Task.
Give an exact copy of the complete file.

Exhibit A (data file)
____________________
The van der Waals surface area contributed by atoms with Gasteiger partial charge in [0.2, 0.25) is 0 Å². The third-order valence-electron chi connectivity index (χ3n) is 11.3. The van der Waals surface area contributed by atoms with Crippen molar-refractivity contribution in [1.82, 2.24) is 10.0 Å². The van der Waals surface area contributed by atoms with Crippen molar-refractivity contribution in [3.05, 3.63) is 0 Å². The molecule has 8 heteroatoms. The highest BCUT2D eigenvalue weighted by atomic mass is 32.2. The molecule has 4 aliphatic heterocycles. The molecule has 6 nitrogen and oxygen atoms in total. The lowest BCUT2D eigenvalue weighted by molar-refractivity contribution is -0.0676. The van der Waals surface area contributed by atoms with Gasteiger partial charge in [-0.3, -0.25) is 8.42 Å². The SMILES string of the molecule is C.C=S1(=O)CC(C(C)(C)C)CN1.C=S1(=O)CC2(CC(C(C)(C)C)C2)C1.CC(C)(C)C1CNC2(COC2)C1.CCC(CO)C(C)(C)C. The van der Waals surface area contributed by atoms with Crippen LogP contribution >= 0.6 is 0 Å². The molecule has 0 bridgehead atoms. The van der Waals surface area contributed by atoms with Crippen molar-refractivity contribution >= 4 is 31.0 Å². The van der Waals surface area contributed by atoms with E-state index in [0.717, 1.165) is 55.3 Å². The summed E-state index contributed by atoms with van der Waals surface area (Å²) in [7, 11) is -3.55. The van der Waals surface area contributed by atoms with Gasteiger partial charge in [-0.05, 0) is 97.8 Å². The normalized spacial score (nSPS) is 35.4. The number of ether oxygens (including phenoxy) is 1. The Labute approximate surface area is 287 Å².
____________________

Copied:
The van der Waals surface area contributed by atoms with Gasteiger partial charge in [0.2, 0.25) is 0 Å². The third-order valence-electron chi connectivity index (χ3n) is 11.3. The van der Waals surface area contributed by atoms with Crippen molar-refractivity contribution in [1.82, 2.24) is 10.0 Å². The van der Waals surface area contributed by atoms with Crippen molar-refractivity contribution in [3.05, 3.63) is 0 Å². The molecule has 8 heteroatoms. The highest BCUT2D eigenvalue weighted by atomic mass is 32.2. The molecule has 4 aliphatic heterocycles. The molecule has 6 nitrogen and oxygen atoms in total. The lowest BCUT2D eigenvalue weighted by molar-refractivity contribution is -0.0676. The van der Waals surface area contributed by atoms with Gasteiger partial charge in [-0.3, -0.25) is 8.42 Å². The SMILES string of the molecule is C.C=S1(=O)CC(C(C)(C)C)CN1.C=S1(=O)CC2(CC(C(C)(C)C)C2)C1.CC(C)(C)C1CNC2(COC2)C1.CCC(CO)C(C)(C)C. The van der Waals surface area contributed by atoms with Crippen LogP contribution >= 0.6 is 0 Å². The molecule has 0 bridgehead atoms. The van der Waals surface area contributed by atoms with Crippen molar-refractivity contribution >= 4 is 31.0 Å². The van der Waals surface area contributed by atoms with E-state index in [0.717, 1.165) is 55.3 Å². The summed E-state index contributed by atoms with van der Waals surface area (Å²) in [7, 11) is -3.55. The van der Waals surface area contributed by atoms with Gasteiger partial charge in [-0.05, 0) is 97.8 Å². The normalized spacial score (nSPS) is 35.4. The number of ether oxygens (including phenoxy) is 1. The Labute approximate surface area is 287 Å².